The Indian Air Force may change the rules of promotion for its officers that would allow group captains to become air commodores faster amid high rates of pilots quitting the service. The development has come amid a high number of pilots taking premature retirement or what the air force calls premature separation from service (PSS) in recent years. Factors including better salary and stagnant promotion in the IAF, are playing a major role that is forcing to a major chunk of pilots to join private airlines.

As per a report published in Hindustan Times, more than 200 mid-career pilots took premature retirement in 2018-19. In fact, the total number of applications received by the IAF for premature retirement during this period was more than 300, out of which only 200 were released. One of the officials privy to the development added, "The number of officers who were allowed to leave is too high. According to our assessment, if more than 60 pilots quit every year, it can cause an imbalance in our functioning. We cannot allow the numbers to go beyond what is acceptable."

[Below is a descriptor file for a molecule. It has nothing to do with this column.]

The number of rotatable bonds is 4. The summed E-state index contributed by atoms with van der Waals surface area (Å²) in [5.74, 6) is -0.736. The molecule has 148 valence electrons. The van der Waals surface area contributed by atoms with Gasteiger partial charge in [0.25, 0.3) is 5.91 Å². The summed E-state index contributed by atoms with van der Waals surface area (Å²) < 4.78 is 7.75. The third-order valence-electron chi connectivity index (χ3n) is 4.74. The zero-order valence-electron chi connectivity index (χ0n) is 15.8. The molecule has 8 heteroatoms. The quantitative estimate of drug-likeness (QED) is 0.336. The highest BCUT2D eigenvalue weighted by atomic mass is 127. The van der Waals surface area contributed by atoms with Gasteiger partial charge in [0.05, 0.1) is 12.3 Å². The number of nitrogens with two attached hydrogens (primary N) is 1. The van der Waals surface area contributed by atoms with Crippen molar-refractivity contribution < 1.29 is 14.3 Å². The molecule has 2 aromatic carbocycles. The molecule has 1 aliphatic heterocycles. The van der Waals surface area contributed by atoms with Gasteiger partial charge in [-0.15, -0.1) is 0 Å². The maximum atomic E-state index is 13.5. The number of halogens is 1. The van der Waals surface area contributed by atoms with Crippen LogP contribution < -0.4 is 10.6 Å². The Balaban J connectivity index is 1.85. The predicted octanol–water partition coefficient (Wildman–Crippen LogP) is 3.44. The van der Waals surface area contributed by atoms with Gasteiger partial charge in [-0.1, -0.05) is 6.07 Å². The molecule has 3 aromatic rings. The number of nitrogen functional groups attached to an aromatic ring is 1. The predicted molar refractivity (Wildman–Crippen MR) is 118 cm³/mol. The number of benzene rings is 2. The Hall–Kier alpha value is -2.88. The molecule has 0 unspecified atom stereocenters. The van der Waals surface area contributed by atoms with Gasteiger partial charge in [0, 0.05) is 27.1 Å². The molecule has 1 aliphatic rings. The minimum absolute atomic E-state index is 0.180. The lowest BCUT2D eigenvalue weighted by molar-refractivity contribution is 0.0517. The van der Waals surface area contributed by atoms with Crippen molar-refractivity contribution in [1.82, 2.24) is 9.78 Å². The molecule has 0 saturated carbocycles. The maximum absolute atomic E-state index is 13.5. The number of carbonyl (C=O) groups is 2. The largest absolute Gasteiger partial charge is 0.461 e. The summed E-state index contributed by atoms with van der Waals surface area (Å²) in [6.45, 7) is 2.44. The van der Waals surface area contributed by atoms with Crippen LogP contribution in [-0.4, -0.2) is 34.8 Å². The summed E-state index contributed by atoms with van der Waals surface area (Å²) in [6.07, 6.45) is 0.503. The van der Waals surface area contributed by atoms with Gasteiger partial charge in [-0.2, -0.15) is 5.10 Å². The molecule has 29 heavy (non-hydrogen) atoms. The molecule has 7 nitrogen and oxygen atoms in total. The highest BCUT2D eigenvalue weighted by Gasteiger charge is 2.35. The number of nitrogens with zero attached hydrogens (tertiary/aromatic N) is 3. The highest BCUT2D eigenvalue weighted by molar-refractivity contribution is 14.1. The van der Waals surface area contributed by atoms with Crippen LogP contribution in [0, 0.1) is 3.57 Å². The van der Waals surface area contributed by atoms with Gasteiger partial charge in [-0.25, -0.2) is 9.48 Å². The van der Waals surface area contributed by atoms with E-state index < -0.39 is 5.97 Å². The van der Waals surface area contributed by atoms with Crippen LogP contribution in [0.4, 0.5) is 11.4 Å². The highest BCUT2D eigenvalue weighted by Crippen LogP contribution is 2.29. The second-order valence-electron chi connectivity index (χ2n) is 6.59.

Multi-Pronged Approach To Tackle A High Rate of Premature Retirement

The IAF is now handling this dire issue by adopting a multi-pronged approach. It is considering factors including reviewing the promotion policy to remove stagnation, tightening the eligibility criteria for granting PSS, giving officers greater clarity about career growth and flexible human resource policy to address issues related to postings, tenure and family requirements. Among all these factors, the promotion policy is one specific area where is IAF is focusing the most. The force is reviewing the promotion procedure to remove a major hurdle at a critical career juncture – the group captain level (equivalent to a colonel in the army).

The official further went on to add, "It can take up to 13 years for a group captain to be promoted as an air commodore (equivalent to a brigadier). We are examining the possibility of bringing it down to around 10 years to address the aspirations of officers." The attraction towards fat paycheques in the private airline industry is another big factor. For instance, a mid-career IAF earns around ₹ 2 lakh excluding the other perks could earn four times higher if he opts to join a private airline.